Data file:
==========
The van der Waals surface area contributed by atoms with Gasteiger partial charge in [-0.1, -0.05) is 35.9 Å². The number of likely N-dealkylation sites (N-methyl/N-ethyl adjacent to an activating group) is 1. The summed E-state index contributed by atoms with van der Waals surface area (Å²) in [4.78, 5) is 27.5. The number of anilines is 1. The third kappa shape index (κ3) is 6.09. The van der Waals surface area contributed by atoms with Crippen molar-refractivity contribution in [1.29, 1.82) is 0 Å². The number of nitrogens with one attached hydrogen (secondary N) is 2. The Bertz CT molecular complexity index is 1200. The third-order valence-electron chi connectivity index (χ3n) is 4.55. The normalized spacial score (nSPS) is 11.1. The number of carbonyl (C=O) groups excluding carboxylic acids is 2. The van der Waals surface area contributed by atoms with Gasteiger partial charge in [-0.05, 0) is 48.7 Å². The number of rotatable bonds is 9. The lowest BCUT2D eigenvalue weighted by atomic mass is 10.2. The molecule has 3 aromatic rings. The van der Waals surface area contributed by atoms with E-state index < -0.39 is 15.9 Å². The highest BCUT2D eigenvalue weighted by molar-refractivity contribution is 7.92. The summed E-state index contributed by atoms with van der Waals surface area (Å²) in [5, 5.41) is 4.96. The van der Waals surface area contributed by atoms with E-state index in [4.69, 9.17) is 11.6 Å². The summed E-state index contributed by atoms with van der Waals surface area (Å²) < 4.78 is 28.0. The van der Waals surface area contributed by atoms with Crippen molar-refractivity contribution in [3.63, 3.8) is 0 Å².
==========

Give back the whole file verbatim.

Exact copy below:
The van der Waals surface area contributed by atoms with Gasteiger partial charge in [-0.1, -0.05) is 35.9 Å². The number of likely N-dealkylation sites (N-methyl/N-ethyl adjacent to an activating group) is 1. The summed E-state index contributed by atoms with van der Waals surface area (Å²) in [4.78, 5) is 27.5. The number of anilines is 1. The third kappa shape index (κ3) is 6.09. The van der Waals surface area contributed by atoms with Crippen molar-refractivity contribution in [1.29, 1.82) is 0 Å². The number of nitrogens with one attached hydrogen (secondary N) is 2. The Bertz CT molecular complexity index is 1200. The third-order valence-electron chi connectivity index (χ3n) is 4.55. The normalized spacial score (nSPS) is 11.1. The number of carbonyl (C=O) groups excluding carboxylic acids is 2. The van der Waals surface area contributed by atoms with Gasteiger partial charge in [-0.05, 0) is 48.7 Å². The number of rotatable bonds is 9. The lowest BCUT2D eigenvalue weighted by atomic mass is 10.2. The molecule has 3 aromatic rings. The van der Waals surface area contributed by atoms with E-state index < -0.39 is 15.9 Å². The highest BCUT2D eigenvalue weighted by molar-refractivity contribution is 7.92. The summed E-state index contributed by atoms with van der Waals surface area (Å²) in [5, 5.41) is 4.96. The van der Waals surface area contributed by atoms with E-state index in [4.69, 9.17) is 11.6 Å². The summed E-state index contributed by atoms with van der Waals surface area (Å²) < 4.78 is 28.0. The van der Waals surface area contributed by atoms with Crippen molar-refractivity contribution in [3.63, 3.8) is 0 Å².